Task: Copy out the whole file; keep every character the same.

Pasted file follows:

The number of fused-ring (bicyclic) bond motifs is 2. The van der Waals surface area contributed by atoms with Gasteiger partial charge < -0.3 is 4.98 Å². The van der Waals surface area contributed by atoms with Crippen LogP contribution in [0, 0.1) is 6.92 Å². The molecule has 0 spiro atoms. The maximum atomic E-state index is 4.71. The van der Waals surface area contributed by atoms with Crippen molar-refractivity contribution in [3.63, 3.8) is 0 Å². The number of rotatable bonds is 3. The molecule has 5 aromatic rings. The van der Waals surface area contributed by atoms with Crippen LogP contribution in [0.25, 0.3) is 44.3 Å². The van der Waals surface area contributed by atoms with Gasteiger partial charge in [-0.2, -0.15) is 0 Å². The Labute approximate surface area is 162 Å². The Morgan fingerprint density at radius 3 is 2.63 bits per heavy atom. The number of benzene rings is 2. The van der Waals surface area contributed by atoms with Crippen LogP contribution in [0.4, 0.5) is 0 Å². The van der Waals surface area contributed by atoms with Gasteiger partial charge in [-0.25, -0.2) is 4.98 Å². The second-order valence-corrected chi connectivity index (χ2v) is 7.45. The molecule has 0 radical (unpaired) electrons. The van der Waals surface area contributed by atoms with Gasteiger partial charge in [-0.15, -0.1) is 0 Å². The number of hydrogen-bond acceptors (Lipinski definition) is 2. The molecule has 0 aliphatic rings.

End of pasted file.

The number of fused-ring (bicyclic) bond motifs is 2. The van der Waals surface area contributed by atoms with Gasteiger partial charge < -0.3 is 4.98 Å². The van der Waals surface area contributed by atoms with Crippen LogP contribution in [0, 0.1) is 6.92 Å². The molecule has 0 spiro atoms. The maximum atomic E-state index is 4.71. The van der Waals surface area contributed by atoms with Crippen molar-refractivity contribution in [3.63, 3.8) is 0 Å². The number of rotatable bonds is 3. The molecule has 5 aromatic rings. The van der Waals surface area contributed by atoms with Crippen LogP contribution in [0.25, 0.3) is 44.3 Å². The van der Waals surface area contributed by atoms with Gasteiger partial charge in [-0.2, -0.15) is 0 Å². The Labute approximate surface area is 162 Å². The Morgan fingerprint density at radius 3 is 2.63 bits per heavy atom. The number of benzene rings is 2. The van der Waals surface area contributed by atoms with Crippen LogP contribution in [0.4, 0.5) is 0 Å². The van der Waals surface area contributed by atoms with Gasteiger partial charge in [-0.25, -0.2) is 4.98 Å². The second-order valence-corrected chi connectivity index (χ2v) is 7.45. The molecule has 0 radical (unpaired) electrons. The van der Waals surface area contributed by atoms with Gasteiger partial charge in [-0.15, -0.1) is 0 Å². The number of hydrogen-bond acceptors (Lipinski definition) is 2. The molecule has 0 aliphatic rings.